Cook lat­est of raunchy comic crop to fly clean

Winnipeg Free Press - Section G - - ENTERTAINMENT - By Ran­dall King

IF you have ever seen Dane Cook in con­cert, you will un­der­stand there is a sub­stan­tial di­ver­gence be­tween the co­me­dian’s raunchy on-stage per­sona and a be­nign an­i­mated Dis­ney char­ac­ter named Dusty Crophop­per.

But if Cook’s vo­cal work as the star of the up­com­ing Cars spin-off Planes seems like a dis­con­nect, you would do well to re­mem­ber that ki­dori­ented cul­ture is filled with such prece­dents.

Ge­orge Car­lin, the man who gave us the clas­sic com­edy bit Seven Words You Can’t Say on Tele­vi­sion, played the minia­ture Mr. Con­duc­tor on the PBS kids show Shin­ing Time Sta­tion. Ed­die Mur­phy, an even raunchier stand-up comic, is still

Star­ring the voices of Dane Cook and Teri Hatcher

Open­ing Fri­day, Aug. 9 pri­mar­ily known to kids and teens as the voice of Don­key in the Shrek movies.

Look at the 1992 Dis­ney movie Aladdin, which fea­tured not one but two oft-of­fen­sive standup co­me­di­ans — Robin Wil­liams and Gil­bert Got­tfried — play­ing nice for the kid­dies.

Cook, 41, was es­pe­cially in­spired by Wil­liams when Dis­ney hon­cho John Las­seter sug­gested Cook’s vo­cal grit would be per­fect for the role of a hum­ble crop-duster who en­ters a cross-con­ti­nent race against an ar­ray of in­ter­na­tional rac­ing air­craft in Planes.

“Robin Wil­liams could have con­tent that was re­ally ir­rev­er­ent and out there, but he played the Ge­nie in Aladdin, which will be for­ever one of the per­for­mances that made me want to voice some­thing in an­i­ma­tion,” Cook says. “He had such great heart but at the same time, it was so wild and fan­tas­ti­cal and in­ter­est­ing.”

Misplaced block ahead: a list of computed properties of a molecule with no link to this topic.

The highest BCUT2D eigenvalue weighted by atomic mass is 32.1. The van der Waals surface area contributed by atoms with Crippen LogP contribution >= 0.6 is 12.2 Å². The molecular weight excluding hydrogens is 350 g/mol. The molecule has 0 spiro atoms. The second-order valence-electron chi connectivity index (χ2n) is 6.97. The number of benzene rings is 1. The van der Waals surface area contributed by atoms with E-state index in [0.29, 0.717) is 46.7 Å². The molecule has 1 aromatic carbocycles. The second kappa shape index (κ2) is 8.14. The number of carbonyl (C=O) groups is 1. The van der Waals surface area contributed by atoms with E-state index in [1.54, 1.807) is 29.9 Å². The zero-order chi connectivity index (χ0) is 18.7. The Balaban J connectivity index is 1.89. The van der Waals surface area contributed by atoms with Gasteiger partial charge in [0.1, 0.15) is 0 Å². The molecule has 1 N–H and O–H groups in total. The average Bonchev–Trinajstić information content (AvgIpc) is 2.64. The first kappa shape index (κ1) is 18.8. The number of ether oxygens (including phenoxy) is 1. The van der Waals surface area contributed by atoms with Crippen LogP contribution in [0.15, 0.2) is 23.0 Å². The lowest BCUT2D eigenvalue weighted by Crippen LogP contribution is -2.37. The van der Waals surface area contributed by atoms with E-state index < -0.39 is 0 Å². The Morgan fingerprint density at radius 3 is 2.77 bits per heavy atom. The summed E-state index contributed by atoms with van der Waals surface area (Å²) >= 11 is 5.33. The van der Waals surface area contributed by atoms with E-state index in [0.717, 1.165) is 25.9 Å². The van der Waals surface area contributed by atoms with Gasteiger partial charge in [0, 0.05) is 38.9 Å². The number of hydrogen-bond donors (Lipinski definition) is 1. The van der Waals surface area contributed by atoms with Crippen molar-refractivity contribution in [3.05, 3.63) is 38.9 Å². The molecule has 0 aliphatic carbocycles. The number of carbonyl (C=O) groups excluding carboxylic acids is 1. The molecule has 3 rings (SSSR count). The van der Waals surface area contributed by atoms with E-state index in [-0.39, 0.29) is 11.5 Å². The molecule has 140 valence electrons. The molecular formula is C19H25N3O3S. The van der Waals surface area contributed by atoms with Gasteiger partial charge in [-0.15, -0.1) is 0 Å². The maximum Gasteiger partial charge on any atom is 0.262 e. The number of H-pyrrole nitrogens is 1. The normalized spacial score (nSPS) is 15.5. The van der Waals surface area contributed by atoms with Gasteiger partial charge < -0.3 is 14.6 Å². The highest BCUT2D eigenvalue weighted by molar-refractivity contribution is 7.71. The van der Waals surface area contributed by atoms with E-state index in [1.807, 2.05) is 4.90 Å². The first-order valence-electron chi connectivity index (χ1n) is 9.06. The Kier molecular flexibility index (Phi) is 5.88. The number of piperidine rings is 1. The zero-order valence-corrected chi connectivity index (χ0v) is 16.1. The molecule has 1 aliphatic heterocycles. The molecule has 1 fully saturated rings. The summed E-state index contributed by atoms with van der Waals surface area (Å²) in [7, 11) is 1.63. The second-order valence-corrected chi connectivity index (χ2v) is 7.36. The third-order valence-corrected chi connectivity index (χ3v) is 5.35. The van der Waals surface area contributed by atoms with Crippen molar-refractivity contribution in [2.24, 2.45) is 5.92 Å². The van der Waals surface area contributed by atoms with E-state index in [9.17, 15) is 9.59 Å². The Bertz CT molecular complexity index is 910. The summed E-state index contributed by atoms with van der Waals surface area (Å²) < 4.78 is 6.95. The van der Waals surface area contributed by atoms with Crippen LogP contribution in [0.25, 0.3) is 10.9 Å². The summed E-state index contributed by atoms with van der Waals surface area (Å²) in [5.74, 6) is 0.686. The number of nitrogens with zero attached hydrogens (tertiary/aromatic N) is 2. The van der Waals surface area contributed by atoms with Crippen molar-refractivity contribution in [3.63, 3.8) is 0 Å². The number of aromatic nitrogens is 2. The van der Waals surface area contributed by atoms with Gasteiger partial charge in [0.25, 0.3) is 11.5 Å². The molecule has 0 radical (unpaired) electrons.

Cook says do­ing a voice in a Dis­ney movie is, in a way, a part of a ca­reer con­tin­uum that con­nects him to his con­sid­er­able fan base who have stuck with him in his 23-year ca­reer in com­edy.

“I had re­ceived an email some years ago from a fan (when) I had been talk­ing about some pretty tough things that had hap­pened to me on stage (af­ter) I had lost my par­ents to can­cer and I was start­ing to find ways to find hu­mour in this trau­matic sit­u­a­tion,” he says.

“Some­body wrote me an email four or five years ago that said: ‘I felt like you were talk­ing to me in high school, I felt like you were talk­ing to me in col­lege and I feel like you’re still talk­ing to me now.’

“And it was re­ally an epiphany mo­ment,” Cook says. “I re­al­ized I had grown up with a gen­er­a­tion of fans, and now that gen­er­a­tion has chil­dren. And so how can I still com­mu­ni­cate with my fans and give them some­thing that they can give to their kids?

“This is ex­actly, at this point in my life, what I was hop­ing to be a part of,” Cook says.

He could even bring a more ma­ture per­sonal per­spec­tive to a story about a crop-duster who de­fies naysay­ers and re­al­izes his dream of be­ing a racer. Cook says he is ac­cus­tomed to hear­ing from de­trac­tors about his lim­i­ta­tions.

“I don’t take those things as per­son­ally. I’m 41. I’m in Act 2 of my per­sonal and pro­fes­sional life,” he says.

“Some peo­ple don’t last very long in this in­dus­try so I feel very lucky to still be par­tic­i­pat­ing in things like this and have fans that still want to jour­ney with me.

“So I don’t fight it too much. If it comes to me, it was meant to be mine,” Cook says. “And if it doesn’t come to me, I’m not go­ing to be as an­gry that it’s not mine.”

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